Only one school has been deemed ineligible to accept state-funded voucher students next year: BeauVer Christian Academy in DeRidder, a small religious school also rejected last year because of concerns that the campus wasn't equipped to handle the students.
MAY 24 Blogger Robert Mann posts this entry about the Baton Rouge Chamber's recent report on Louisiana's higher education system. It's critical to economic development, and yet our system is facing a "funding crisis" with no way to resolve it, the report says. The Chamber says control of tuition and fees must be returned to the higher ed governing boards.
MAY 24 Here's a NBC33 story about Tyrann Mathieu. He has signed with the Arizona Cardinals, inking a $3 million, four-year deal. He gets a signing bonus of $265K, but gets another, larger bonus if he doesn't get cut from the team for doing drugs. The deal reportedly includes mandatory tests and meetings for the player.
MAY 24 Jarvis DeBerry posts here about the redonkulus rhetoric that would have us believe NOLA is a safe city with a murder problem. Maybe the city's crime stats don't compare with its murder stats because you can't manipulate a murder, he says: a dead body's a dead body. It just doesn't make sense, he says, and his readers agree: a poll asks if they believe the city is safe, and more than 90 percent say no.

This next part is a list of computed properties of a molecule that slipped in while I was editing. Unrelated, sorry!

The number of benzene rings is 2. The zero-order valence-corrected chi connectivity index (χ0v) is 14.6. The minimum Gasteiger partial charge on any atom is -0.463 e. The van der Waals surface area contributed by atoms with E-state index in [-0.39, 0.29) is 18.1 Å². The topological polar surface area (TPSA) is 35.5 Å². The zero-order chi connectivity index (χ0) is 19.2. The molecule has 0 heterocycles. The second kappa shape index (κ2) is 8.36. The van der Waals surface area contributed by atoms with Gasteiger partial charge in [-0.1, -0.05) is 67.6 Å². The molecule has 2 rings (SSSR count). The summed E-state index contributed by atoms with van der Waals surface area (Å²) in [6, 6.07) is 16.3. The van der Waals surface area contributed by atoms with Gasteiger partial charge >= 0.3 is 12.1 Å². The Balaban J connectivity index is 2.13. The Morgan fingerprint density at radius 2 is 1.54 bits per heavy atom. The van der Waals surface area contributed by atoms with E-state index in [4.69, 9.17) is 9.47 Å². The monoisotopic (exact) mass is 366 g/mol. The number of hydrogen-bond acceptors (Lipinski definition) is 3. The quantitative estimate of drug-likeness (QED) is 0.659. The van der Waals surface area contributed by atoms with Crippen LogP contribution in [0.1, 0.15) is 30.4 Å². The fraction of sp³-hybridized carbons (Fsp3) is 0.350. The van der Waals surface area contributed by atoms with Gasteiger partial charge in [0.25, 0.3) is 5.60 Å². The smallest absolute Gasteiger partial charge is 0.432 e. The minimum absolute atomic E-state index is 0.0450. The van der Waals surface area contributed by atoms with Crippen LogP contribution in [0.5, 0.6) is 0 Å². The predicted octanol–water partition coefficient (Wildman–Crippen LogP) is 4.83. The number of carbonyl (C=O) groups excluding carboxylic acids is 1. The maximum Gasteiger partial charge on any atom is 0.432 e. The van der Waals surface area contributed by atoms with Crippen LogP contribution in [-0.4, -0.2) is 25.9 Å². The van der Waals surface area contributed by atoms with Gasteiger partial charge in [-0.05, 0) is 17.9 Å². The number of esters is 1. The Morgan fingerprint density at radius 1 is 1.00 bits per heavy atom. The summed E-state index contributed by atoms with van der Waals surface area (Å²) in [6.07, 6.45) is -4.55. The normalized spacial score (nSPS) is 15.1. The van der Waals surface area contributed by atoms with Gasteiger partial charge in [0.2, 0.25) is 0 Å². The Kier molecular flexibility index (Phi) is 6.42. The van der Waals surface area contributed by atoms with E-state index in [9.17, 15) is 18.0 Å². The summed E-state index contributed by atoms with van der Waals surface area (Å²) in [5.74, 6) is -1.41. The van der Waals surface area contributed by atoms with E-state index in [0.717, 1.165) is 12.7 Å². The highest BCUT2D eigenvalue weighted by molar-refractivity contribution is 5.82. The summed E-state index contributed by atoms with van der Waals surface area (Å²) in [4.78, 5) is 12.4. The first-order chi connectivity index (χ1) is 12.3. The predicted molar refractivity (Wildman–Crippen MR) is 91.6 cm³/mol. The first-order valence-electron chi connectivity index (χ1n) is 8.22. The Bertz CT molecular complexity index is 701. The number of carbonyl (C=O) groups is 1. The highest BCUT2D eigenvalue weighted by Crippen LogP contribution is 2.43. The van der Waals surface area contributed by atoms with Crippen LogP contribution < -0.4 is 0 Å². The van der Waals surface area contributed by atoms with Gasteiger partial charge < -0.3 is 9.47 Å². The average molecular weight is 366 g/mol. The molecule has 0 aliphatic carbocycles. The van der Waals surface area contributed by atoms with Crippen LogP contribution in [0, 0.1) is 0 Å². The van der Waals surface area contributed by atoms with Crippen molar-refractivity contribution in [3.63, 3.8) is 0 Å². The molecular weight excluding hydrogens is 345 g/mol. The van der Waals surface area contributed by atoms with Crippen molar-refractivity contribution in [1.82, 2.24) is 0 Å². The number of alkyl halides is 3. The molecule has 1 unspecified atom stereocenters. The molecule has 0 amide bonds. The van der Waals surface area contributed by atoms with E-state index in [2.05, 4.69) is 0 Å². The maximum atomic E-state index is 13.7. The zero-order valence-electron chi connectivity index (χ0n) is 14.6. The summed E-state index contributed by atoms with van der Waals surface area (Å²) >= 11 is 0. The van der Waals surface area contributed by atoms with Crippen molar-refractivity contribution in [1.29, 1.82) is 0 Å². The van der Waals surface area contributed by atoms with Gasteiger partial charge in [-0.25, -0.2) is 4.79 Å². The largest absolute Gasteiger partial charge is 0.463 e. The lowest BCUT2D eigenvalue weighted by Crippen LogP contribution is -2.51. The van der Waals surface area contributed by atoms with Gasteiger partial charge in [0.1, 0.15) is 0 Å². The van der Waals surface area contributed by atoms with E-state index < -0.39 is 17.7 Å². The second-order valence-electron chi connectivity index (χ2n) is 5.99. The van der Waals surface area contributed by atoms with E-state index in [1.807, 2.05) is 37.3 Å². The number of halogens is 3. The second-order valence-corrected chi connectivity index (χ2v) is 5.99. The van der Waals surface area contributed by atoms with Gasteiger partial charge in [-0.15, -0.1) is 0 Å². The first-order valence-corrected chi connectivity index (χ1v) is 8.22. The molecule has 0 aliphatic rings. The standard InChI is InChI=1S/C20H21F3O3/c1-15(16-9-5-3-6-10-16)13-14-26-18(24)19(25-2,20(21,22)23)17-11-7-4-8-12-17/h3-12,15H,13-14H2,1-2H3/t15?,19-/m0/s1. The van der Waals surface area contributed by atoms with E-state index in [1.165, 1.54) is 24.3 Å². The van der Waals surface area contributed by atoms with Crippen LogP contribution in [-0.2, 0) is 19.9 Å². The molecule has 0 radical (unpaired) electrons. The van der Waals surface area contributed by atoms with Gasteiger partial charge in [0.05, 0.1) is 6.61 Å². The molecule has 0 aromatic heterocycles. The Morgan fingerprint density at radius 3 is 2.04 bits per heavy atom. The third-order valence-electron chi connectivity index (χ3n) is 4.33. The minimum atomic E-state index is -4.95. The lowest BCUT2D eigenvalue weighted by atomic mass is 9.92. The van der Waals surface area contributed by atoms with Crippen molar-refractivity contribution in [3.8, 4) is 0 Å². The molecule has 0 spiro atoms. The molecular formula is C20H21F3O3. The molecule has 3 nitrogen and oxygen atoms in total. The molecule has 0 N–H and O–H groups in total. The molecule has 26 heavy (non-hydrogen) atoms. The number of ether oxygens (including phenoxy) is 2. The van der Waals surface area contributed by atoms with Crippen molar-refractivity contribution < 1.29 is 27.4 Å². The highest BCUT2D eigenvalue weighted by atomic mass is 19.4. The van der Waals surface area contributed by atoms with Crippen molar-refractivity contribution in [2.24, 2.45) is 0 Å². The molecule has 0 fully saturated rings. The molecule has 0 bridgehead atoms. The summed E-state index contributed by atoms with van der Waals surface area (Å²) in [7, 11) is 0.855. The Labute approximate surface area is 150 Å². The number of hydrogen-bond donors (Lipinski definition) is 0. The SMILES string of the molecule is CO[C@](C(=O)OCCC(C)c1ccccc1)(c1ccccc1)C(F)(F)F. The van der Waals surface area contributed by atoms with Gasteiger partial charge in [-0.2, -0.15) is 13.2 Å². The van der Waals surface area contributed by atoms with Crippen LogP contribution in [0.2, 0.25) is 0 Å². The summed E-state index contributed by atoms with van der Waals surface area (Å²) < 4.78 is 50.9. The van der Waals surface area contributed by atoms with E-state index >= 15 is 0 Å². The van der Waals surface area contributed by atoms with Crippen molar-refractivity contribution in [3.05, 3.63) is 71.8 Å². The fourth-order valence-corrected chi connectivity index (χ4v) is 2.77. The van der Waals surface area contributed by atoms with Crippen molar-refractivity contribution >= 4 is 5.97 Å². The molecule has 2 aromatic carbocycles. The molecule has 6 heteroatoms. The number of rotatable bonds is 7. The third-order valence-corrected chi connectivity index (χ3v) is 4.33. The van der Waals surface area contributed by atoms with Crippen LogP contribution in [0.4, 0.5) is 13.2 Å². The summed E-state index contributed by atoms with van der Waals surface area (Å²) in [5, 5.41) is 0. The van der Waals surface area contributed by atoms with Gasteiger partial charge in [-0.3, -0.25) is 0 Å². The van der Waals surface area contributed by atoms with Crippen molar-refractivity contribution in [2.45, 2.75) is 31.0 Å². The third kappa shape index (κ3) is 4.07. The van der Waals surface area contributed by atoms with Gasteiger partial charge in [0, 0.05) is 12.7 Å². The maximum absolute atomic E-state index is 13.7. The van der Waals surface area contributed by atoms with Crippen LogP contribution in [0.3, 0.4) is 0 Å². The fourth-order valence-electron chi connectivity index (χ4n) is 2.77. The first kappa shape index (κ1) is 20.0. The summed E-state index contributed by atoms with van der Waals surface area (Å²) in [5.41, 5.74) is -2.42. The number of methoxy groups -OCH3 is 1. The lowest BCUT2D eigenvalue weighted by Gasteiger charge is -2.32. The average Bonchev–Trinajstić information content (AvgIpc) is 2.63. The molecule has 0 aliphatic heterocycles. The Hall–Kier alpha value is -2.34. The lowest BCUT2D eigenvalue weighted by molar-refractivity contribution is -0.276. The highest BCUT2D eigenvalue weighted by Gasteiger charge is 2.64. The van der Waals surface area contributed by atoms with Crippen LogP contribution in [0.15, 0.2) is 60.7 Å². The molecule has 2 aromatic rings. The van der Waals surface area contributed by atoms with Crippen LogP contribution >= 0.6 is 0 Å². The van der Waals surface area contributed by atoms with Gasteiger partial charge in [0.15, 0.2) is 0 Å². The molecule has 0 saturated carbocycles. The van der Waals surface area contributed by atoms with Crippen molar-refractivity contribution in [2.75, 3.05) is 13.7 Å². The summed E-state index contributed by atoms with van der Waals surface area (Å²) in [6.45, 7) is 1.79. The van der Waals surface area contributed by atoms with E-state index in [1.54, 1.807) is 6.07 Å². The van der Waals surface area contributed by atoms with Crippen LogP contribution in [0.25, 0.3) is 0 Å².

MAY 24 Jindal administration officials announced Thursday that the privatization of public health care is going to cost a lot more than they budgeted for, the Advocate reports here. "I'm so surprised," said no one. Anywhere. The cost they're projecting now is more than $1 billion - a lot more than the $626 million budgeted for it. And, it's more than it cost the state to operate those hospitals. So why are we doing this again?
MAY 24 Blogger CB Forgotston ridicules the recent PR campaign by the state GOP in the wake of a legislative auditor's request to both major parties. The GOP (apparently unaware that the Dems got the same request) started yammering about being targeted because it had "killed" a tax increase. CB finds that laughable, but it's also pretty funny that the GOP was comparing this episode to the IRS scandal (Because the President has so much to do with our state auditor. Right?).